How Democracy Is Won
Sometimes, one year can make all the difference, and nowhere is this truer than in Malaysia, where a diverse coalition of voters ousted a corrupt government in May’s general election. With a new government now in place, Malaysia can finally begin to build the just, equitable, and effective democracy that its reformers have long envisioned.
KUALA LUMPUR – It is perhaps indicative of our times that the peaceful transition of power by means of a democratic election is a candidate for “Disruption of the Year.” The outcome of the Malaysian general election in May was the hopeful outlier to a global trend toward populist nationalism, engineered through fear of refugees, migrants, and the “other.”
Malaysia is a Muslim-majority country where democratic values and collaboration between all groups made change possible. The electoral disruption was hardly what the world expected or what the pundits predicted, so we would do well to take careful note of what Malaysia’s voters cast their ballots to achieve.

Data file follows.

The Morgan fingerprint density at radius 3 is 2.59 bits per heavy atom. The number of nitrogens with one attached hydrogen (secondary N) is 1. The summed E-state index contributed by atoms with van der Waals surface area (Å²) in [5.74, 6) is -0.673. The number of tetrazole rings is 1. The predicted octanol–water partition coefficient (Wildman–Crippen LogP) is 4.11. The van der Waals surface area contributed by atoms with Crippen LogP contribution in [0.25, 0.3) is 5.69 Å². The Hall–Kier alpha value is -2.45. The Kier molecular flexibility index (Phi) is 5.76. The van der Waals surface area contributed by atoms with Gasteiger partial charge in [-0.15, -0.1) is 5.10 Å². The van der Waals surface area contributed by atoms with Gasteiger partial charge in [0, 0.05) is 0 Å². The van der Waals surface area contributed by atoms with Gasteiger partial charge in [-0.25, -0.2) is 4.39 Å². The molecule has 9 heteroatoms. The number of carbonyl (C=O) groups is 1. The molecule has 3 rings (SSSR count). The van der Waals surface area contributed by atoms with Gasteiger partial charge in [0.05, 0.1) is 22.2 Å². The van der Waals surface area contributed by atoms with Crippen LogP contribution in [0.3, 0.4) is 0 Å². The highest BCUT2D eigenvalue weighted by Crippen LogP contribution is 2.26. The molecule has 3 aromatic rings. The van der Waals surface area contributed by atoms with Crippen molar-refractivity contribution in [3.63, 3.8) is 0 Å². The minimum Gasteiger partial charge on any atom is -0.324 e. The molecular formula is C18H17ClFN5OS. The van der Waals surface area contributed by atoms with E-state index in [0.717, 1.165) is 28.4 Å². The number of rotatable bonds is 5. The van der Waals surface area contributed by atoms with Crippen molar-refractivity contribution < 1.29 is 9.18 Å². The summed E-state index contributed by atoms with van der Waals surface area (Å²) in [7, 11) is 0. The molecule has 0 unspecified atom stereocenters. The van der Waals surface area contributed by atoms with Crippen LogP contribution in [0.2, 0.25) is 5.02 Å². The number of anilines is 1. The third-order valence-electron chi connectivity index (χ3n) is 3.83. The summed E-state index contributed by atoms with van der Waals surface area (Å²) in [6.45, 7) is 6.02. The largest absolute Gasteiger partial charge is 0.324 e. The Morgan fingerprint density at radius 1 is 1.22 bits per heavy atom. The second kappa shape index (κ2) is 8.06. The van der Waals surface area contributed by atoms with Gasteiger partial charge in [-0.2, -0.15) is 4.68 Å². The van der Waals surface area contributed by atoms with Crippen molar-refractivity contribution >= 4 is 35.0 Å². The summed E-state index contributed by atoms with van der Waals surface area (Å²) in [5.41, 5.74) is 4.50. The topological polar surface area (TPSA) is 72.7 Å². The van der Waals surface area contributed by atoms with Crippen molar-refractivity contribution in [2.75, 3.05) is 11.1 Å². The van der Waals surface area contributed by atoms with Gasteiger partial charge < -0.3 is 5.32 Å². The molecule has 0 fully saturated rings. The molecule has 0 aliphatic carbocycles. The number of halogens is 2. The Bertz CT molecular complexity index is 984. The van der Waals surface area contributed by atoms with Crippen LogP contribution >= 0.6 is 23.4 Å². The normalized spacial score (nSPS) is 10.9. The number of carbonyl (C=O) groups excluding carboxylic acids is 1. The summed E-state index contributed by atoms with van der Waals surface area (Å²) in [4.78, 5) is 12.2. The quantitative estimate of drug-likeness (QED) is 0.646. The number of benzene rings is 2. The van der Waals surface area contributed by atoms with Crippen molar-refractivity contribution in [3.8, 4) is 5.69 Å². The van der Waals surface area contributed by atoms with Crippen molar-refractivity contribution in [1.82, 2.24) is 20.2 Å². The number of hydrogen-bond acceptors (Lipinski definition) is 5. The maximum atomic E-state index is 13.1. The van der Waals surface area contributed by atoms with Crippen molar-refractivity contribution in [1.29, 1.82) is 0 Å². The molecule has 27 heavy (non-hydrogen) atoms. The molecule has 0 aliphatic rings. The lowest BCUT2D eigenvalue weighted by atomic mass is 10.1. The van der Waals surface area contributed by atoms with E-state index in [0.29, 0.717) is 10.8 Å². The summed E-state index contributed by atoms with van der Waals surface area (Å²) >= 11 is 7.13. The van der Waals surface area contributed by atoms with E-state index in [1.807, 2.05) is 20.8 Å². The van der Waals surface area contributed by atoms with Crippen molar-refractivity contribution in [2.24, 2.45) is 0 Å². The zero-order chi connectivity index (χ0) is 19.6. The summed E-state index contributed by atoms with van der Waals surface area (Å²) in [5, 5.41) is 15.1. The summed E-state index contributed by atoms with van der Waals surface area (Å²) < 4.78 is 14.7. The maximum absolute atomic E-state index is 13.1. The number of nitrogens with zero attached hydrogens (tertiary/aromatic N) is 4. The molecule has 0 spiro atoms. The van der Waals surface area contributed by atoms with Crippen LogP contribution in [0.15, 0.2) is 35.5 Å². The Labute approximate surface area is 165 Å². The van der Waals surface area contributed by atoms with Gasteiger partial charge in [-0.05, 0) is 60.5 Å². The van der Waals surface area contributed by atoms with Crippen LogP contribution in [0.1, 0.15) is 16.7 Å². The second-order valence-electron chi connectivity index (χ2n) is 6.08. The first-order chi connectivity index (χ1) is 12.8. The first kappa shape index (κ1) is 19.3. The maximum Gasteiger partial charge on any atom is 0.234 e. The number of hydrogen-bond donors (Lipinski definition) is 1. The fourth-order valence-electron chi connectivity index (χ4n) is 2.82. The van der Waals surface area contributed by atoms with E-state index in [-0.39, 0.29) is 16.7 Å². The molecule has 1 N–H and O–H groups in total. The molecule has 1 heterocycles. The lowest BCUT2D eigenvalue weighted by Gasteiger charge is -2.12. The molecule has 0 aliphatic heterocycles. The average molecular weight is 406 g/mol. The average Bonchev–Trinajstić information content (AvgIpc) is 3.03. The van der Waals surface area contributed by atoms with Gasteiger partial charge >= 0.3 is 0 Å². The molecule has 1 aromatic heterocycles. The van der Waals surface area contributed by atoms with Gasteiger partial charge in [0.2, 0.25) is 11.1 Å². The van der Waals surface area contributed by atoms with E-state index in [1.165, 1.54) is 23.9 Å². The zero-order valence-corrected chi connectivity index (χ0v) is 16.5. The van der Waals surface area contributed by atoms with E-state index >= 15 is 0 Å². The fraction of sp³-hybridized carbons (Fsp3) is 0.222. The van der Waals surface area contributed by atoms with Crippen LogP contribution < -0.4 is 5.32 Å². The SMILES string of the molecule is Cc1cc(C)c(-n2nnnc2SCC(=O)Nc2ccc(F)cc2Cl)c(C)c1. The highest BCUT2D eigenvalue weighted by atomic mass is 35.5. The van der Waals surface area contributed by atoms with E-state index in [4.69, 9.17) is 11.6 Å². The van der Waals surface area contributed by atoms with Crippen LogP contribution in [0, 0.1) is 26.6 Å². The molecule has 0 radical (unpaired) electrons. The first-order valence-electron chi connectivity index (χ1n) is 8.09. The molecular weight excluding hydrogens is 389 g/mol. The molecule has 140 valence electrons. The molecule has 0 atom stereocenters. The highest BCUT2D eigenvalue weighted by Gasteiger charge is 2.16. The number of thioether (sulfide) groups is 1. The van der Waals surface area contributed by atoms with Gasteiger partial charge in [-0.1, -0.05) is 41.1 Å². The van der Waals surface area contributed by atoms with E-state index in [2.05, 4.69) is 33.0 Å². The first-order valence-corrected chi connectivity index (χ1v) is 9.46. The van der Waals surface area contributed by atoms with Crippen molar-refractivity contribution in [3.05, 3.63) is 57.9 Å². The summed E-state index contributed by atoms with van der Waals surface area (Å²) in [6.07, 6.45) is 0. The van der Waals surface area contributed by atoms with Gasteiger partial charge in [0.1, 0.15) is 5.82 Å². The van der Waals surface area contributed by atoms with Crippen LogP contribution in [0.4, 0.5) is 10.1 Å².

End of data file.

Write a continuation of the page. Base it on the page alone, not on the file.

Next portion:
For starters, Malaysians voted to end the rule of a coalition, the Barisan Nasional (BN), dominated by the United Malays National Organization (UMNO), which had been in power since the country gained its independence from Britain in 1957. With the demise of BN came an end to the hegemony of communal race-based politics. Moreover, voters rejected a system of governance that was operating as a conduit for transferring public goods and opportunities to private individuals and groups.
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